The Puritan ethic of marriage was first to look not for a partner whom you do love passionately at this moment but rather for one whom you can love steadily as your best friend for life, then to proceed with God's help to do just that. J.I. Packer
Here are some startling facts:
- A divorce takes place every 45 seconds in America.
- The divorce rate for a first marriage is 41%.
- The divorce rate for a second marriage is 60%.
- The divorce rate for a third marriage is 73%.
- Strong religious beliefs reduce the risk of divorce by 14%.
- Those who marry for the first time after they reach the age of 25 lower the risk of divorce by 24 percent.
Please don’t misunderstand. Many relationships begin sinfully, but the potential long term damage of the sin of cohabitation can be limited through repentance. I’ve dealt with many couples wishing to marry who began by cohabitating, and my advice is always the same – STOP. Confess your sin and repent; then we can begin in earnest with the premarital work that needs to be done, and help limit the possibility of a future divorce.
As the Body of Christ we have a responsibility to strengthen and equip families for the rigors of daily life. Christian homes and relationships are just as susceptible to caustic cultural trends and philosophies as are non-Christian.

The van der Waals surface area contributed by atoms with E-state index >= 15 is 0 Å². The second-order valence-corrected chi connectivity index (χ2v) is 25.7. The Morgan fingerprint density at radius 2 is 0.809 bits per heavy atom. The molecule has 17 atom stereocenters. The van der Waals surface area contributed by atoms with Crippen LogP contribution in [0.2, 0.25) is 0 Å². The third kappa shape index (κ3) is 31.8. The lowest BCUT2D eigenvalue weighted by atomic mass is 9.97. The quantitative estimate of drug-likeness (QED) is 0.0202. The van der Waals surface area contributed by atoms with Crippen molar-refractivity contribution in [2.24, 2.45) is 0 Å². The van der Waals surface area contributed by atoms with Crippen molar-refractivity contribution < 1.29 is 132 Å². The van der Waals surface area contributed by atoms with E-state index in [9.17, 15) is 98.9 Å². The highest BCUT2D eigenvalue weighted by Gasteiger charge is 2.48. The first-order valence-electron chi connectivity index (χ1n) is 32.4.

So how do we strengthen and equip Christian couples and families?
First and foremost through the sound teaching of God’s Word. In Coaching and Pastoral Care I often share with others that once we've been made aware of why we do the things that we do, we no longer have an excuse to continue with the same behaviors. In reality there’s never a good excuse for our sinful actions.
Second, we’re to hold husbands and wives, moms and dads, and as members of one another in the Church accountable to the commitments we've made. Scripture reveals God is serious about commitments, and we should be too as followers of Christ.
Lastly, the Church needs more long time Christian couples to mentor newly married couples. The truth be told, I believe the mentoring process should begin during courtship. Older established couples have a perspective that only comes with experience, and this knowledge can aid young couples in heading off potential problems.
The statistics above are support by a number of resources: